A week is a long time in politics. That has definitely been the case in NZ, with a new PM Bill English and deputy PM Paula Bennett installed following John Key’s shock announcement to step down.  The days after Key’s announcement saw excitement amongst opposition parties as they recalibrated upwards their chances of success next year, and also revealed some previously unseen divisions in the National party caucus, as the major contenders for leadership roles (at least in their own eyes) jockeyed for position.

But in the end it was a swift and uncontested coronation for both English and Bennett, with Stephen Joyce picking up the role of Finance Minister.  On the economic front, we can expect a continuation of current policies without too many major changes.  However, the new leadership role provides English a timely opportunity before next year’s election to refresh his cabinet ministers, and cull under-performers.  Watch to see the winners and losers over the next couple of weeks.  

In his former role of Finance Minister, English also delivered last week’s half yearly fiscal and economic update.  This generally painted a positive picture for the NZ economy going forwards.  Of particular interest was the forecast of increasing budget surpluses over coming years – even after absorbing the costs of the Kaikoura earthquake – which provides the government with interesting options: increase social spending and/or reduce taxes.  The next budget should be interesting.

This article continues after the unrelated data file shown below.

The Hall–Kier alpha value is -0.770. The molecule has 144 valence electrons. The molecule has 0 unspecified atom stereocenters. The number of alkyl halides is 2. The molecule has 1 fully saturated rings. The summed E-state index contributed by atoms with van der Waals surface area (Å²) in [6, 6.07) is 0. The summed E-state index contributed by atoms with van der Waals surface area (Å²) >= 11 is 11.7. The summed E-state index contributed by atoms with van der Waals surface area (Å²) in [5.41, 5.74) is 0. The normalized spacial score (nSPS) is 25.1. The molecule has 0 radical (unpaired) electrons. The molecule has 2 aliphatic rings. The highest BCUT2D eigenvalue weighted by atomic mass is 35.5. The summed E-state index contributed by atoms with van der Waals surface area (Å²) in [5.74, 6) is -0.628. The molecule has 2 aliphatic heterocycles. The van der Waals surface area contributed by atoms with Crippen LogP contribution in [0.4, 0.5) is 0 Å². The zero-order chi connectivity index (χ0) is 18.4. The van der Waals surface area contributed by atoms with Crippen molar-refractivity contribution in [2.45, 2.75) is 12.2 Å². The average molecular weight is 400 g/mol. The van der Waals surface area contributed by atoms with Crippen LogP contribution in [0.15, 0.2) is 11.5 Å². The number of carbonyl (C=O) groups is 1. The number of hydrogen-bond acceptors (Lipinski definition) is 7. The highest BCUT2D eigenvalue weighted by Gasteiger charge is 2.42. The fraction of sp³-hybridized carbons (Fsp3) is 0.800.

The economic update also forecast capital spending to climb from $900m this year to $3 billion next year, and over $2 billion in years thereafter.  Expect the bulk of this spending to be in areas like education, defence, and housing, with a priority being measures to accommodate NZs surging population, which increased by 70k in 2016, with further strong immigration-led population growth forecast for future years.

A growing population certainly helps to underpin the forecasts for GDP growth of around 3% per annum to 2020 (one of the strongest in the developed world).  But large inward migration also creates challenges in assimilating new arrivals, and the accompanying social tensions.  Expect to see immigration as a hot election topic in 2017.

On the housing front, there are two conflicting forces at play.  On one side, a growing population will require housing and place further pressure on supply.  Countering this, expect to see increases in mortgage rates in 2017 as global (and NZ) interest rates increase.  For property investors, if mortgage repayments exceed rental income, some (maybe many) may exit the market, and reduce housing demand.  It’s difficult to predict with any confidence the net impact of these opposing forces on house prices, but my gut feeling is that a sustained period of flat house price growth is the most likely scenario.  Expect housing affordability to be another hot election topic next year.

With an election looming, new National Party leadership, a reinvigorated opposition, budget surpluses available, and big issues like immigration and housing affordability, 2017 is shaping up to be a fascinating year in politics!


Dean Edwards


A week in politics